2. And more amazing. Also insanely amazing. The projects at Cutting Corners College are like crack. But better, because this addiction keeps me off of my phone and on something productive-ish. I might not be doing laundry, and might be slightly neglectful, but look at the teeny tiny things I can make a stare at. Forever. And ever. All day.
Soooo…still more snow time, and I have done some counsely web surfing and some weekend therapy crafting (snow addition). Here is a mini, mini quilt I made for my magazine fairy friend who is a total enabler in giving me her good reads, which only further deepens my magazine addiction (including ridiculously priced Euro craft mags).
I first must say that I pinned this amazing post on printing post-its. How insanely cute are these?? I’d like to alter the template a bit and have it say cutesy little things like, “Remember you promised Mrs. Counselor you would do this- Get it done!” or “Read this so you can pass your test.” or “Write stuff out so you don’t get all angry-teen!” (these are my versions of pep-talks). But really, I’m thinking there are a lot of things that could be done with these. I might start with making a few that just say “Get this done before:___” to attach to assignments. I am so excited
Lastly, but not leastly, I perused my “School Counseling Hoohas and Doodads” Pinterest board and came upon a list of cognitive distortions. I have always loved distortions, because I find them fascinating, in that it happens all of the time, and I am amazed at how us rational beings can’t see them! Really, I think we all do them, and they are ultimately at the root of my job security! Coupling this with some crazy defense mechanisms, and you’ve got yourself a life pie.
I mean really, how much of our students’ behaviors are actually manifestations of other things going in their lives or other stressors? I mean really, I don’t know about your school, but some of the kids over my way have some real stuff happening at their houses- stuff that essentially makes them more grown than I am. One of the things that fuel my love for counseling is that light bulb moment when a student becomes a frequent flier because they have been angry, upset, getting in to trouble, etc. – and then they talk. They talk and they talk, and through side notes and behind a bunch of conversation about who they are fighting with or who they are angry with, or what teacher is mean, they mention a parent deploying or moving, a mom having a baby or getting a new job, a sibling leaving for the military or passing in recent years. And it all just starts to make sense, and you can start to respond to their quasi-issues in a way that addresses the real heart of their behavior.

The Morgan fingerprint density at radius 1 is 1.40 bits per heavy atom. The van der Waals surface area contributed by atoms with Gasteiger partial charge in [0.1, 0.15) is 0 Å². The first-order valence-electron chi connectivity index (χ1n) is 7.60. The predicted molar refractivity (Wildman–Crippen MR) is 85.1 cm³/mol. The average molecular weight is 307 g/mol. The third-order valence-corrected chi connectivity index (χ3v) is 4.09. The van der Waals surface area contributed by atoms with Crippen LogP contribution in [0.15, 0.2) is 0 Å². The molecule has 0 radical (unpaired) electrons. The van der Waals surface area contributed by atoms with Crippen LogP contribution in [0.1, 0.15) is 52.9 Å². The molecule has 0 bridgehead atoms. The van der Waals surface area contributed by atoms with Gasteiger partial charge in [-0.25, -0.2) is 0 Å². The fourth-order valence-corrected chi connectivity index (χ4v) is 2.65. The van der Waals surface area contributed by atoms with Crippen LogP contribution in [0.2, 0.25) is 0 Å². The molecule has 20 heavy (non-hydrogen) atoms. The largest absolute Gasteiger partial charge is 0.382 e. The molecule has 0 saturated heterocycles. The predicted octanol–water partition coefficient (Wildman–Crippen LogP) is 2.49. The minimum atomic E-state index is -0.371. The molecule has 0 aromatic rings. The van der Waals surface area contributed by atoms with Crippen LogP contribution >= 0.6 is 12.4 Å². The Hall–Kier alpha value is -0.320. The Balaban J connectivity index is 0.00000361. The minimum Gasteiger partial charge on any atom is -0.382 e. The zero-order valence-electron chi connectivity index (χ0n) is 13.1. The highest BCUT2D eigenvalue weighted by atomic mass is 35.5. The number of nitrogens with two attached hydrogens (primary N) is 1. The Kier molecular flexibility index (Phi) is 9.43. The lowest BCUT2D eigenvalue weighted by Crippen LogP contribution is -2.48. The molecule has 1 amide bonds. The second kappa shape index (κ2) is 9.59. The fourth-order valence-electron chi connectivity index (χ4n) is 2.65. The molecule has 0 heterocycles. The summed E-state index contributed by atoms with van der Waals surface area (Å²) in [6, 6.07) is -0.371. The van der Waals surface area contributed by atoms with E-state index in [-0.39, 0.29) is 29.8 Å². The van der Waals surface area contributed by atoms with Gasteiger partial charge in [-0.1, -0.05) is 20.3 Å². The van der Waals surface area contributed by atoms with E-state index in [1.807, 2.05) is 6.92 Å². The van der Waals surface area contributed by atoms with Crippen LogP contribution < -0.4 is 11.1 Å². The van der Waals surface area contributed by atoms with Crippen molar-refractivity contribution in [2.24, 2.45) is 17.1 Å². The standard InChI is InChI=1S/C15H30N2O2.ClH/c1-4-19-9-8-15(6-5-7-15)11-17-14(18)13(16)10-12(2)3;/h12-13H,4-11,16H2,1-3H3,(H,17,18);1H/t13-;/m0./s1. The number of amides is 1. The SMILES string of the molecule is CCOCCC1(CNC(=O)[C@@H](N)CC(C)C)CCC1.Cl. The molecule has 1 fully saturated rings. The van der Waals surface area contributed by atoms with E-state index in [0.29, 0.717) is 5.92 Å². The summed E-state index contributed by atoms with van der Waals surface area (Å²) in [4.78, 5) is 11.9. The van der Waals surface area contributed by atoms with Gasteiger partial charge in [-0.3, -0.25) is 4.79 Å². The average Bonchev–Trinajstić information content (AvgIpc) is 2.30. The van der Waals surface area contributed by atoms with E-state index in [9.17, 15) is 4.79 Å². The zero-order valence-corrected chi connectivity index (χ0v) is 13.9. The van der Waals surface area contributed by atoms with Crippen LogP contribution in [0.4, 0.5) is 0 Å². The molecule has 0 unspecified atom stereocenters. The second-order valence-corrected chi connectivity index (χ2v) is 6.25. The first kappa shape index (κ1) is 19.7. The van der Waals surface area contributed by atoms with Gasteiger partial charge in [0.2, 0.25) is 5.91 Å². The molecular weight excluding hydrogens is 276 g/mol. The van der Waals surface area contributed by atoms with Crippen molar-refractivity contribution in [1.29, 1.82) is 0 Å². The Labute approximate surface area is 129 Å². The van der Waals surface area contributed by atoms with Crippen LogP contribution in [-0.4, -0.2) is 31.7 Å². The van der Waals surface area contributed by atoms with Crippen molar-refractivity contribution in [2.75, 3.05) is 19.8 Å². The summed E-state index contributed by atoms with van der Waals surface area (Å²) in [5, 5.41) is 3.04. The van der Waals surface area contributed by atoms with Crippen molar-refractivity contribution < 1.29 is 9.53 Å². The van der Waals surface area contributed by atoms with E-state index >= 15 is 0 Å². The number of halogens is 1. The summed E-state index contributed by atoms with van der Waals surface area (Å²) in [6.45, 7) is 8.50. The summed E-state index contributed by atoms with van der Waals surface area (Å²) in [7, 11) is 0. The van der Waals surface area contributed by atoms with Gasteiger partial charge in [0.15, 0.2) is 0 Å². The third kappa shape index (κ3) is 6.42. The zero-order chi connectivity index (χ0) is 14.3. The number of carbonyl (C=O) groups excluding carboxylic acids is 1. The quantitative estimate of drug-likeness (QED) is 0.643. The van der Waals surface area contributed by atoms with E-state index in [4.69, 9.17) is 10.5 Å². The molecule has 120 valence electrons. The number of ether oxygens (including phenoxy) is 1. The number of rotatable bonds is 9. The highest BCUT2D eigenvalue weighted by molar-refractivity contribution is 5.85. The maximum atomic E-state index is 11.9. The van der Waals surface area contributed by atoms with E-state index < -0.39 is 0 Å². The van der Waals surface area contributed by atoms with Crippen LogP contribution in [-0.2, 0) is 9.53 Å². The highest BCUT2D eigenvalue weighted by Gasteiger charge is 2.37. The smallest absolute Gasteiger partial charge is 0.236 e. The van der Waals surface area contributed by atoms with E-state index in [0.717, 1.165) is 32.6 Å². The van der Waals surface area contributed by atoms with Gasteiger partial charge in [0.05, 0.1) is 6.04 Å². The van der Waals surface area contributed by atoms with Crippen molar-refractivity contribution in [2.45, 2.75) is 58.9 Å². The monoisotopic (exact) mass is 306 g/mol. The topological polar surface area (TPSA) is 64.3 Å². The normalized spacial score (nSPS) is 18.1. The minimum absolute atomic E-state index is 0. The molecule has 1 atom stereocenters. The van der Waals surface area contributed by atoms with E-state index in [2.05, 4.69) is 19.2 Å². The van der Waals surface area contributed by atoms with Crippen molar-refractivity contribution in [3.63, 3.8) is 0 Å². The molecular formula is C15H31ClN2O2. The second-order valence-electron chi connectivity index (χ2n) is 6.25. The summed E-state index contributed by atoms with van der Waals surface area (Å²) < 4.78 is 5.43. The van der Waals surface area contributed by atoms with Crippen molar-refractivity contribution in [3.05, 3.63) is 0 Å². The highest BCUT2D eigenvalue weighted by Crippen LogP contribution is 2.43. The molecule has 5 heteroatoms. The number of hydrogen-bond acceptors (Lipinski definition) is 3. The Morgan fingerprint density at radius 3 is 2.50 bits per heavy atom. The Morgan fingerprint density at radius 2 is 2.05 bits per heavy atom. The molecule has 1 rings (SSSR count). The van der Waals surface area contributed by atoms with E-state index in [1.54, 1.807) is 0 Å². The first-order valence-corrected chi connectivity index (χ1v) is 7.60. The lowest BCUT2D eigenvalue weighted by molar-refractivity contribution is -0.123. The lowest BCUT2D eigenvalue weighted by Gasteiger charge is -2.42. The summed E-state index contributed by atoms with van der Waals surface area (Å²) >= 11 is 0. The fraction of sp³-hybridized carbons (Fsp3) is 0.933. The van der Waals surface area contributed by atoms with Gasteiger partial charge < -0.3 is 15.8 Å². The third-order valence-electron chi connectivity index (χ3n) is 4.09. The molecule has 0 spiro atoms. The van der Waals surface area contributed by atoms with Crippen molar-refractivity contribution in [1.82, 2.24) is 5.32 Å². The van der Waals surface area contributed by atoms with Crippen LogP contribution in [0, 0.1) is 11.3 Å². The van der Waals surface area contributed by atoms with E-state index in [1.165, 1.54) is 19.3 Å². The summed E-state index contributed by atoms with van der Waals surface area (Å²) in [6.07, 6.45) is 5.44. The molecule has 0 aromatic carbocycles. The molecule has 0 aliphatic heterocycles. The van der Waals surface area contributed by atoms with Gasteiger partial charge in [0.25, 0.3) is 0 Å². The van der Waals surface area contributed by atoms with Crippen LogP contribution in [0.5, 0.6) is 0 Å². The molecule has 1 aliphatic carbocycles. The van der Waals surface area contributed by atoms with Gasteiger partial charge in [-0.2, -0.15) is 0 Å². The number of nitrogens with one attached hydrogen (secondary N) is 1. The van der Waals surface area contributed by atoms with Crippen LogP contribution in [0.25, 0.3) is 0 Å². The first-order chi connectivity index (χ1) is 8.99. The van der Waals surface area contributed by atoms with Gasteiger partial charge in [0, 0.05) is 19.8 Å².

But all of those side actions are weighed down by defense mechanisms and cognitive distortions. I mean, I do all of the time. Take my snowcation, for example. Because I am obsessive about my planner (same one every year: Moleskine extra large monthly like this one), if I don’t write something down, the plan does not exist. Because I did not get to write down all of our holidays yet, when our snow make-up days are called, I will not be disappointed because I am choosing to experience some sort of false reality. 🙂 But really, adults do this just as much as kids (if not more, which is why I work with kids). For this reason, I really liked this list of distortions. I think that it could even be a cool tool to point out to kids when you recognize one of these occurring. I think when I get back I will make a laminated copy, and maybe middle-schoolize the verbiage so that I can have a quick reference. Here is a cool PDF version that also identifies relational comebacks for each distortion.
I got these awesome thought changing cards for Christmas last year (I think the anxiety deck), and they are so cool and relatable to this. You can use them with students, but given my early professional greenery, I usually just refer to them for tips, examples, and reference. However you use them, they are great. I have thought about making my own list/deck but real-life middle school style (because ya’ll know things that claim to be tailored to adolescents very rarely really capture the charm and, um, determination of real middle and high school kids). Here are all of the sets below. Hope you find time for some weekend therapy this weekend!